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Wheel lug nuts coming loose

wheel lug nut loose

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14 replies to this topic

#1 craigmcd

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Posted 16 August 2017 - 03:42 PM

My daughter is driving a 2002 Outback (277k), and lives in a small Colorado mountain town with dirt roads. On a trip to Denver in July they noticed noise and thumping, and discovered 2 lug nuts gone from one wheel, and a couple loose on another wheel. Today she called because on one rear wheel she found loose lug nuts twice in 3 days - 2 to 3 lug nuts each time. It is obviously dangerous.

 

First question - anybody run into this before? This is our 6th Subaru (I bought it before our daughter got it) and I have not seen this as a recurring problem.

 

Second question - what is the proper way to tighten the lug nuts? She has a T shaped lug wrench, but not a torque wrench.

 

Can the car be sitting full weight on the ground while tightening ? When working on cars, I usually tighten them with just enough weight on the tire to keep it from spinning around (using a jack or hoist).

 

It is possible some vandal is doing this, but that is unlikely for a small town school teacher -- but you never know.

 

Thanks people, look forward to your ideas.

 

Craig



#2 01 Outback

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Posted 16 August 2017 - 07:46 PM

I have done the sprint of shame down the interstate after hearing a thump and watching the wheel outrun the car. Since then I always retorque aluminium wheels after 50 miles or so. I carry my torque wrench and 19 MM socket in the car and usually get about 1/8 of a turn on some or all of the lug nuts after my 5000 mile oil change and tire rotation. For some reason the wheels don't hold the torque until the 2nd or 3rd retorque. Luckily in my case none of the studs were buggered up and I took one nut off of each of the other wheels and managed to jack it up on the shoulder of the highway and reinstall the wheel.

#3 Fairtax4me

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Posted 16 August 2017 - 08:57 PM

I noticed some time ago that the lugs on my 95 would get loose by about 1/4-1/2 turn after 1,000 miles or so after a rotation. I started torquing to 80 ft-lbs and that has never happened since.

If they've been loose on the same wheel more than once it's possible the lug studs are compromised due to the wheel wobbling around. They need to be inspected very carefully for any evidence of stretching, bending, or damage to the threads. If even ONE is damaged, you should replace all 5 studs on that hub. Replace the lug nuts for that wheel also.

#4 1 Lucky Texan

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Posted 16 August 2017 - 09:22 PM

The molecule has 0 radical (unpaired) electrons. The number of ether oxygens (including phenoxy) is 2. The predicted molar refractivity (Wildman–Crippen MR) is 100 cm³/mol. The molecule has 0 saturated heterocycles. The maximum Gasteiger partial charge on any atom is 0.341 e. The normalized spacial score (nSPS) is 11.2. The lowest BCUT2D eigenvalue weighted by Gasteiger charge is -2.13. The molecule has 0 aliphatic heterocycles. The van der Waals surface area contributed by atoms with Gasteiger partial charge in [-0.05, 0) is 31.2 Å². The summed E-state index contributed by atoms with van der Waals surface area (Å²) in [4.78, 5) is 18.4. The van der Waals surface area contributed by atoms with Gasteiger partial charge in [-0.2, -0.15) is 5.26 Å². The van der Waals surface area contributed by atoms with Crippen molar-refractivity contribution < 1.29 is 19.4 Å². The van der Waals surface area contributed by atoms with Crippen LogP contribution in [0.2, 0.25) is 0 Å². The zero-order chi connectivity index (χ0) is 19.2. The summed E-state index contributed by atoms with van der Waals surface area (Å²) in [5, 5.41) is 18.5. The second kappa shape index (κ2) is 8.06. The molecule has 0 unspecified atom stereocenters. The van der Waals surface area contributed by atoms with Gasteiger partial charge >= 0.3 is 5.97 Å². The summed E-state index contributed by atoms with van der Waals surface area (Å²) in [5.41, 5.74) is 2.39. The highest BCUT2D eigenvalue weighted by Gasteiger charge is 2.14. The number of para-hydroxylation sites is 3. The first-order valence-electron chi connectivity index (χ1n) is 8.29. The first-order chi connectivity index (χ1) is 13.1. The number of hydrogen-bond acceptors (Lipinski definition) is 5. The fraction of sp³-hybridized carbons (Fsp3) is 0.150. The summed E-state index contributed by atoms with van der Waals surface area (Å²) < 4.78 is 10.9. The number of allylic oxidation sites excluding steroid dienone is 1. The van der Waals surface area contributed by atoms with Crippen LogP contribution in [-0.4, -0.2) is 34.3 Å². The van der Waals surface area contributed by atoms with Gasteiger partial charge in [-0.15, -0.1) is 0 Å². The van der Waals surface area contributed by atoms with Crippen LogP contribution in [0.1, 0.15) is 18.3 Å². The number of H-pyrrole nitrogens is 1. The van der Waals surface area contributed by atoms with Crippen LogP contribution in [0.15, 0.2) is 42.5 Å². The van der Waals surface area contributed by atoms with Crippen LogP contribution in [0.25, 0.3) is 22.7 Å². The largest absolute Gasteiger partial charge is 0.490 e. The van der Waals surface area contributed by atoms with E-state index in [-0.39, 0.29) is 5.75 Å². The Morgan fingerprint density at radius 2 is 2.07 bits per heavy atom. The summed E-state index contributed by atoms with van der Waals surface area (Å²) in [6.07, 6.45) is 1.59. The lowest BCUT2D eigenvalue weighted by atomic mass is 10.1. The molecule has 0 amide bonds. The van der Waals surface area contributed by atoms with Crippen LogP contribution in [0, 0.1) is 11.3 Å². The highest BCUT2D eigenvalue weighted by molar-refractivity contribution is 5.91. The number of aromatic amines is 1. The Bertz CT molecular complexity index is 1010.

if the car has replacement...; lug studs, lug nuts or wheels - there's the possibility the nuts are 'bottoming out' before proper clamping force is achieved.

I'd consider having her stop by a Discount Tire and have them inspect everything.

#5 idosubaru

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Posted 17 August 2017 - 06:35 AM

My daughter is driving a 2002 Outback (277k), and lives in a small Colorado mountain town with dirt roads. On a trip to Denver in July they noticed noise and thumping, and discovered 2 lug nuts gone from one wheel, and a couple loose on another wheel. Today she called because on one rear wheel she found loose lug nuts twice in 3 days - 2 to 3 lug nuts each time. It is obviously dangerous.


It's always the rear lugs right? If it is the fronts then ignore what I'm about to say, because this is a very specific and rare failure mode.

Replace the rear rotor, this is a very rare 00-04 rear rotor issue only. This is very rare and only happens on 00-04 rears so not many people see it or know about it, there are dealers/techs that don't know this. I've had people completely ignore me - go to dealers multiple times with various lug and stud replacements, ignore me again, replace bearings...silly rabbits.

Of course - verify you're tightening properly and the lugs/nuts aren't aftermarket junk - those are excellent suggestions. I don't even use a torque wrench on subaru lug nuts, they're not that delicate and are forgiving.

Edited by idosubaru, 17 August 2017 - 06:36 AM.


#6 Silent Bob

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Posted 17 August 2017 - 07:30 AM

Assuming alloy wheels:  Remove the wheels and look at the center of the hub on the car, you will likely see a ring of corroded aluminum built up around the hub center.  Remove this- it will probably require a hammer and chisel,  then thoroughly clean up the wheel centers with a wire brush.  Then buy daughter an inexpensive 1/2" torque wrench, torque to 80-85lb and it will likely be fine.  Check for damaged  studs& nuts also, but I've frequently found the corrosion to be the root of the problem.



#7 craigmcd

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Posted 17 August 2017 - 08:14 AM

Thank you for your comments. I will pass this information to Audrey this morning. I'll check back a little later in case any one weighs in on this matter.  C



#8 Numbchux

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Posted 17 August 2017 - 08:48 AM

There are a lot of things that can cause loose lug nuts. There isn't NEARLY enough information here to make an accurate diagnosis. A few ideas have been posted here, but there are probably a thousand other possibilities.